• Go running on an isolated trail overlooking the Pacific Ocean.
• Meet Jay and Eve for coffee.
• Rush back home to thank my housekeeper for all the hard work.
So maybe my perfect writing life hasn’t happened yet, but at least I’m meeting Jay and Eve for coffee on a regular basis!
After the workshop, I got to hang out with Erin in downtown Santa Barbara (very lovely, but, man, it was cold!). We discussed my career and what I’d like to do in the future. Then I spent about 30 minutes stumbling through my words trying to explain my idea for my next book. She listened patiently while I rambled on, then she sat back in her seat, let out a big sigh, and said, “I absolutely love it!”
Whew! That was all I needed to hear to make it a perfect day. But it got even better because I went out to dinner with Erin, Alexis O’Neill (our regional advisor), Val Hobbs, and two other clients of Erin’s, Mary Hershey and Robin LaFevers.
I acted very lady-like, didn’t use any foul language, and watched them eat lovely salads and salmon dishes while I scarfed down a cheeseburger. Actually, Val scarfed one down, too, so she’s my new BFF. (Sorry Jay and Eve.)
Oh! And I was so glad to meet Cynthia Jaynes Omololu, another client of Erin’s, who came down from San Francisco. Utterly…cool…chick! And she’s almost as tall as I am, so we’ll get along just fine.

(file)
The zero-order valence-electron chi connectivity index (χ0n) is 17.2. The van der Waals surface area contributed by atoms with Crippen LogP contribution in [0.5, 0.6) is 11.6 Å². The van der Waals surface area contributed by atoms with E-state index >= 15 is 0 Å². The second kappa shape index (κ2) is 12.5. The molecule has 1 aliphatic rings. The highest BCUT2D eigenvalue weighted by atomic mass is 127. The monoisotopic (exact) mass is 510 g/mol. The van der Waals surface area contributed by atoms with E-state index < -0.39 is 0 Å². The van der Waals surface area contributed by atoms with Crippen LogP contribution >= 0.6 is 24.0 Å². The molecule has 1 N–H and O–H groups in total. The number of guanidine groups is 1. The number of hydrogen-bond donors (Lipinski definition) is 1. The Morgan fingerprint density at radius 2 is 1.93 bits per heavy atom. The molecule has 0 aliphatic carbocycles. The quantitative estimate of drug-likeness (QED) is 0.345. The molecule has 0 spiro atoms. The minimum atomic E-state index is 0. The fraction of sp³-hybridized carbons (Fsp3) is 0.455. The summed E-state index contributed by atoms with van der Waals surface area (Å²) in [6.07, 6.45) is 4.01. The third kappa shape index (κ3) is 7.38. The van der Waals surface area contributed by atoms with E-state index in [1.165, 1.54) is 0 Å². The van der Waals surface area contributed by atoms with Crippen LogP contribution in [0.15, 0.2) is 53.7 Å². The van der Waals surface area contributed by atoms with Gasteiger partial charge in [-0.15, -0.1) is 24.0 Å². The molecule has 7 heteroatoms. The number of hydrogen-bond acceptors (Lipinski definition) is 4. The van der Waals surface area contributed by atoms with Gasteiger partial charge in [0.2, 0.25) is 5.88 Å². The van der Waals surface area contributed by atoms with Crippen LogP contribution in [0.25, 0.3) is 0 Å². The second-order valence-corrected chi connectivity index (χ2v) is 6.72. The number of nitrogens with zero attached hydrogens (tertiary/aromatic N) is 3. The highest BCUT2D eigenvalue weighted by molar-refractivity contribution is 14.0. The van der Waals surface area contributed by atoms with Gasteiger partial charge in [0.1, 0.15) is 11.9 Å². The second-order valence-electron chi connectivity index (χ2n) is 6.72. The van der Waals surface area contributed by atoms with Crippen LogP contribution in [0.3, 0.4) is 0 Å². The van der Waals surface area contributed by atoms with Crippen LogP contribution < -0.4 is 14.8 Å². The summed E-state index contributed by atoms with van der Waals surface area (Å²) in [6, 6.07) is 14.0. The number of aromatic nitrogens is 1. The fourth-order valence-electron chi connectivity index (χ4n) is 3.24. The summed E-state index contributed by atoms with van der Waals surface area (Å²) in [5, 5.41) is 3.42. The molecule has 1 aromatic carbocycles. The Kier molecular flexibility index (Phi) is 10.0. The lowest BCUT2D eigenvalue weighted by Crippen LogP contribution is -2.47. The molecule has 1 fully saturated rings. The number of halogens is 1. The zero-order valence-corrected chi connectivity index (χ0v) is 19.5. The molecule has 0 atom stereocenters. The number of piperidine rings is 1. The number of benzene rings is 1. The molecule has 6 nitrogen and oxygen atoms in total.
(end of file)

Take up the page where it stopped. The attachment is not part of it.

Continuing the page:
And Greg Trine was in the house. Hi, Greg!
A big thanks to my Super Agent for making it a lovely day and for being a totally lovely person. I know she’ll lead me in the right direction and make this process all the much sweeter.
Sunday, March 25, 2007
Mermaid 1 and Mermaid 2 are always bickering about something. But Mermaids 2 and 3? Never! Or so we thought. But then…it happened.
Of course, we knew we had to share it with you!
As you're aware, writing is a very personal experience. When you’re not feeling confident about your writing, even the tiniest sideways comment can be taken…you know…personally. And that’s what Mermaid 2 did to Mermaid 3 regarding something written on this blog. Then Mermaid 3 snapped at Mermaid 2. Late night e-mails went flying back and forth until they both logged off and went to bed in a tizzy.
The next day, Mermaid 1 innocently answered a phone call from Mermaid 3...who wanted to discuss Mermaid 2. Mermaid 1 responded that maybe Mermaid 3 should apologize for snapping. At that moment, Mermaid 3 received an e-mail from Mermaid 2...apologizing for pushing Mermaid 3’s buttons. And Mermaid 3 apologized right back.